A key issue for the NCA’s estate management is that, to maintain their values, these grassy ecosystems require different management compared to cultural landscapes. The lawns of the parliamentary triangle can easily be maintained through lawn mowing contractors. However management of a grassy ecosystem requires expert ecological knowledge, consistent effort, and the capacity to intervene seasonally and on a weekly basis as conditions change, for example, to control key weeds. The NCA does not currently have this capacity, suggesting that its budget either needs to be increased or responsibility for managing these lands needs to be transferred to an authority that has, such as Parks Australia.


We estimate that good management would require two dedicated staff and a budget of around $500,000 per year. FOG believes that the NCA estate management staff are committed to conserving the natural heritage values of national lands by implementing the NCA’s 2009 grassy ecosystem management plan, and are working as hard as possible to achieve better land management outcomes. We are particularly appreciative of the NCA’s recent fuel reduction burning activities and some weed control. However, high quality management is very challenging in a small agency such as the NCA with a small number of dedicated estate management staff and no dedicated budget for grassy ecosystem management. This is reflected in a long history of government reports recommending greater investment in conservation and collaboration between the NCA and ACT agencies, including most recently the ACT Commissioner for the Environment’s grasslands report (2009) and the NCA’s grassy ecosystem management plan by Sharp (2009).


It is important that the Federal Government demonstrate to the nation how threatened species and ecological communities are to be conserved by better managing its land under the EPBC Act in the heart of the national capital. The deplorable condition of this significant, federally-owned habitat sets a bad example to other land managers.


It is clear that the Federal Government is not currently investing the modest resources required to manage these lands through the NCA to achieve the objectives of the National Capital Plan and the EPBC Act. We ask the Federal Government in its response to the Hawke Review to ensure that the NCA can adequately conserve matters of national environmental significance on its national lands.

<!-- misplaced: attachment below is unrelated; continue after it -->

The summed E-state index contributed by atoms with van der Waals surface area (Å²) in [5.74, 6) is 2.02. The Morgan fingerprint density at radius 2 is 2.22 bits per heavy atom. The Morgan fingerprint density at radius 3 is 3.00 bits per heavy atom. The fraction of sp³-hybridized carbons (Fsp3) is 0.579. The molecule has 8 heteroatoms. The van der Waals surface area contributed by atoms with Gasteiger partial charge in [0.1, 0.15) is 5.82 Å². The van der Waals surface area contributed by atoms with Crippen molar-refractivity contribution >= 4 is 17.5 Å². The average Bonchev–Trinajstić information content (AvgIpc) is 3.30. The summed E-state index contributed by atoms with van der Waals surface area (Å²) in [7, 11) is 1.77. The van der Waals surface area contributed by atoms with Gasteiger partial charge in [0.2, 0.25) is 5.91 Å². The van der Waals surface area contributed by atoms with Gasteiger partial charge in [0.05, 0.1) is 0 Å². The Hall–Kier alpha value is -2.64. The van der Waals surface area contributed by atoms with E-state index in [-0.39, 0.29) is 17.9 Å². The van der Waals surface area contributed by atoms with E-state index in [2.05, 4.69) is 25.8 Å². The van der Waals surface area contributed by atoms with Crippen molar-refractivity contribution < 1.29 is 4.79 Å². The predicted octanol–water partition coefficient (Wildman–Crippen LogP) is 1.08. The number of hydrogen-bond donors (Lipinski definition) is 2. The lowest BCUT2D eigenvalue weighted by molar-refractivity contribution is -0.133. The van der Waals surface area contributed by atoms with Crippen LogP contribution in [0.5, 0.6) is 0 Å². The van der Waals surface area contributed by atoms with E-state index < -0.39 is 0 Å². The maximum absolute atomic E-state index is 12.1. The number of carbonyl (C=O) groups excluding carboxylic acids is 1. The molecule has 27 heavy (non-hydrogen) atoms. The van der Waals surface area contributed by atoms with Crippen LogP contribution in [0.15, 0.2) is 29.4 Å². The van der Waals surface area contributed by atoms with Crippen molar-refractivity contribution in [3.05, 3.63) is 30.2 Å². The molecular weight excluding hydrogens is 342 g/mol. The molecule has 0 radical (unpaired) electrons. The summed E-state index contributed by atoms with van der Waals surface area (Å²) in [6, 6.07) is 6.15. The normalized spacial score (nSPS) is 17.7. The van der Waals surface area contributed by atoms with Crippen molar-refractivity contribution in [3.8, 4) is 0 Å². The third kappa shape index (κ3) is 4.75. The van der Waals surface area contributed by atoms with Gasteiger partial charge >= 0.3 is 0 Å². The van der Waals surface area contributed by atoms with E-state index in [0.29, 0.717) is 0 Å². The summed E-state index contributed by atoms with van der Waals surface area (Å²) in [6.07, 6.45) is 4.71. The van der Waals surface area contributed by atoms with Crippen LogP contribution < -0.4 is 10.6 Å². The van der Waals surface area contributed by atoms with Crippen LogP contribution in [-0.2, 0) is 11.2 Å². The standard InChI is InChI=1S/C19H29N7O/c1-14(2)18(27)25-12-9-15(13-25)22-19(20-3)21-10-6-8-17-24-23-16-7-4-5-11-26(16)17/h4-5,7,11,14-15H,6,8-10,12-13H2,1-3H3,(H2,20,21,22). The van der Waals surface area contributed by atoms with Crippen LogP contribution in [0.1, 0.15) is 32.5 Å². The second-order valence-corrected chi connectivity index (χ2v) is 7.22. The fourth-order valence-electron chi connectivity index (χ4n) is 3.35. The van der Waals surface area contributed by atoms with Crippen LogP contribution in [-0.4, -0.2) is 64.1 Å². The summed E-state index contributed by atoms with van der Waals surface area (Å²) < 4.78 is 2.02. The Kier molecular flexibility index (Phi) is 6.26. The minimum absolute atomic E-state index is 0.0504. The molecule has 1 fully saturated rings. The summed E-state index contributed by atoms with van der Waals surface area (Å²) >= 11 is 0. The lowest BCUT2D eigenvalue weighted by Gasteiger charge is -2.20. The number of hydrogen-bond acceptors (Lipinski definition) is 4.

Institutional management options


We ask you to consider recommendations to:


1.      Improve the conservation tenure of these lands by reserving Stirling Park and Yarramundi Reach as nature reserves or extensions of the Australian National Botanic Gardens; and


2.      Allocate adequate resources for management of Stirling Park and Yarramundi Reach.


FOG considers that the lands concerned have such high national heritage values that they should be managed by the Federal Government. We ask the Federal Government allocate adequate funds to maintain grassy ecosystems on national lands. We also ask for rezoning of national lands with significant grasslands and grassy woodlands under the National Capital Plan 2002 to “Nature Conservation Area”, as Jerrabomberra wetlands is currently designated.


We believe that the lands could be managed by Parks Australia, part of the federal Department of Sustainability, Environment, Water, Population and Communities. We note that in the United States, the National Parks Service manages national lands in Washington DC (eg. Rock Creek Park, the Mall). Stirling Park and Yarramundi Reach could be reserved as federal nature reserves managed under the EPBC Act 1999. Alternatively, these sites could become annexes of the Australian National Botanical Gardens for ex situ conservation of threatened grassy ecosystems. In the case of Yarramundi Reach, protection and management of the grassland could be combined with the Lindsay Pryor National Arboretum as part of a broader Federal and ACT government botanical precinct.


We look forward to the government’s consideration of these recommendations.


Sincerely yours





John Fitz Gerald



16 November 2011